For those who aren't familiar with them, stitch dictionaries are to knitters what a thesaurus is to an English major: a nary used but indispensable reference. They are vast collections of stitch patterns that, like Lego bricks or Lincoln Logs, inspire creativity and often end up a component of something we're working on. Knitting, like grammar, is fond of substitution and stitch dictionaries, like the thesaurus, provide the bits that serve as substitutes. Replace that rib with another variation. Get rid of the rib in exchange for a more feminine picot. Insert an off-center cable running down the side of a cardigan where there was only stockinette before. We look through them like coffee table books, languidly looking for a spark, a curve, a line to catch our eye and spur the imagination.

I just scanned the bookshelf. With the stitch dictionaries alone, I have over 750 different stitch patterns. You might think that would, indeed should, suffice to find what I need. But no...in my search for a simple chevron pattern, I came across many new patterns I had never seen, several patterns I had seen, many that I already knew (but that were named in the book differently) ...even a chevron stripe and a divided chevron pattern. None were right, not even close and thus was born the simple tweet:

"If I can't find a simple chevron pattern in any of my stitch dictionaries, clearly I need to expand my library. #HowKnittersRationalize"

Don't worry, though...I'm a resourceful guy. The chevron is not the boss of me!

Friday, September 3, 2010

Scarves

IMG_0576

I have a problem with knitting scarves. It's not that I knit them too often, nor that I knit them not enough. No, I have a real problem with scarves because they are Long (notice the capital L) and take a long time to finish right.

KortScarf00

They're tricky, though, those scarves are...don't doubt it for a second. If you do, you're dead! No, not really, but it's true that scarves has a certain seductive power over we knitters. We see them, the classic, quintessential beginner knit project, in books and magazines, on Ravelry, and they look so chic and stylish or snuggly and warm. We see them, with their cable patterns and intricate motifs or maybe it's just the standard 2x2 ribbed scarf, simple, effective for both men and women. We see them...oh, yes...and we get it in our minds, "Wouldn't that be just a great project?"

Wicked Wine-02

So we stash dive, looking through our vast library of fibers and colors, determining what we have 2 or 3 skeins of ('cuz that's how much it'll take). Maybe a trip to the LYS is in order, you know, to find something special for this one. (We knitters need very little excuse to go to our LYS but "I need something special for this one project" is a classic.) Once we have it, we cast on and marvel, once again, at how quickly it goes. How can it not, right? The damned thing only has 30 - 40 stitches in a row. We're scratching out row after row...and we scoff, pshaw! I'll have this done in no time flat!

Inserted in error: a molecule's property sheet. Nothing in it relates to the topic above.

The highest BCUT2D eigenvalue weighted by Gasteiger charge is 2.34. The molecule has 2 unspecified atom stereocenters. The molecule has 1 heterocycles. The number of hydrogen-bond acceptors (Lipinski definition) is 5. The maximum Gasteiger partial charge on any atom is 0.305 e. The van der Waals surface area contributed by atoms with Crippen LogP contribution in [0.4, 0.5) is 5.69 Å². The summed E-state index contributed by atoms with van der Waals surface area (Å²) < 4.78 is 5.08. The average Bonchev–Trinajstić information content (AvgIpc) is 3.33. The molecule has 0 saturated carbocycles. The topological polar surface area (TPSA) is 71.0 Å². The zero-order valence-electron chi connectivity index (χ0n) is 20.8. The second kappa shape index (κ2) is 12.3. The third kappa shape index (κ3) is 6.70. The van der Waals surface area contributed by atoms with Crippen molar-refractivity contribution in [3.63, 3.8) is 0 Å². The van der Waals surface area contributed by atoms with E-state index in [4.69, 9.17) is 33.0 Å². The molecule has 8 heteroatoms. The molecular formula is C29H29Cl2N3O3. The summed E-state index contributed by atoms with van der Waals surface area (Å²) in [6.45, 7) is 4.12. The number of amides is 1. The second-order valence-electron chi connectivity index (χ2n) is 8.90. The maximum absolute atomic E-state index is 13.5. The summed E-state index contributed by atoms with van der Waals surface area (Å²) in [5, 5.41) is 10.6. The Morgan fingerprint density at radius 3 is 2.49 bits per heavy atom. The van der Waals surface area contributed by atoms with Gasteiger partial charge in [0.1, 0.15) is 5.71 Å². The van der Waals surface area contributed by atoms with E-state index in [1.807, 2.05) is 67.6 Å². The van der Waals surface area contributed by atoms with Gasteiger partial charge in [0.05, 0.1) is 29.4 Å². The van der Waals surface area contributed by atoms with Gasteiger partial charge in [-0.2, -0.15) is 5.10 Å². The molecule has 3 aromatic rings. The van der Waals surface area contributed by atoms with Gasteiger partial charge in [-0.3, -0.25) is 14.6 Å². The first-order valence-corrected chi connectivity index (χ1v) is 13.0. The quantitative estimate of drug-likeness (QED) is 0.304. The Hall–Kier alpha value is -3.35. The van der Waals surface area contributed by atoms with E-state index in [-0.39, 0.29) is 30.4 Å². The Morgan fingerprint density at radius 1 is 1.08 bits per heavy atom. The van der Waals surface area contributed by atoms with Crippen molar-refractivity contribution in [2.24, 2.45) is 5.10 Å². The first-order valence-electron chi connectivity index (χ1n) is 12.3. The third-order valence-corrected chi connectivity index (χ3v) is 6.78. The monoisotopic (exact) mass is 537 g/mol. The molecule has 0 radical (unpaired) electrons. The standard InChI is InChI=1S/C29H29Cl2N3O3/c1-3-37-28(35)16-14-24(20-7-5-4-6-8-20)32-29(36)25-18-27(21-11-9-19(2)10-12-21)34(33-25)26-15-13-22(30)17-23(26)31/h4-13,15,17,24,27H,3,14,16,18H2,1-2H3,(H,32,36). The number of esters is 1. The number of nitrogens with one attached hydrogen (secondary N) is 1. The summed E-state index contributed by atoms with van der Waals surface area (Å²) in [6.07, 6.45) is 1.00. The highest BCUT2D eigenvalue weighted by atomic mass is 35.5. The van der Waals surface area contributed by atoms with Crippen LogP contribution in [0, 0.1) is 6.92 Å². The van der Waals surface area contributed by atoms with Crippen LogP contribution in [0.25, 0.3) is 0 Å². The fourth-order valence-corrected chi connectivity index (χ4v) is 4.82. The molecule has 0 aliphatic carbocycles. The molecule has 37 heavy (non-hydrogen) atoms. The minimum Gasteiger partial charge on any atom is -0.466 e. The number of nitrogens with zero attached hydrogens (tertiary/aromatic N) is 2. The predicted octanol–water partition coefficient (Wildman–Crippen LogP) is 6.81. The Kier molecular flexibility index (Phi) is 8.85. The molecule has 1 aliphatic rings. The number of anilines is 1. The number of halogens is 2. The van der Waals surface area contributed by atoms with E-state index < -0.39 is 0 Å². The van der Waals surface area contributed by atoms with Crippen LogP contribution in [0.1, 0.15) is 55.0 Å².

Eva1

That was a week ago. Now, it's slowly developed into a labor of love, for yourself or whoever the lucky recipient will be of this long strip of knitted cloth. If you have a pattern motif, you've probably memorized it. If it's ribbed, you probably made a slip-up about 7 rows ago, exchanging a knit for a purl, due to the mind-numbing agony of repetition...but there's no way in holy hell you're going to rip out all the mindless toil you just put in. Oh no, I can't be bothered with that. This project has already lasted too long!

Toddler Scarf

Another week passes and you knit and you knit and you knit...and you see the scarf is too short. So, you knit and you knit...let's see what's on Netflix...and you knit and you realize the scarf is too short to wrap around your next. Onwards you knit and you knit and...zZzZ...what? oh! the scarf!...and you knit and it's finally long enough to toss jauntily over your shoulder...but not long enough to really wrap around your neck. Knit and knit and knit and you wonder why knitting machines didn't form a labor union and strike a long time ago. This is crazy! Will it ever be...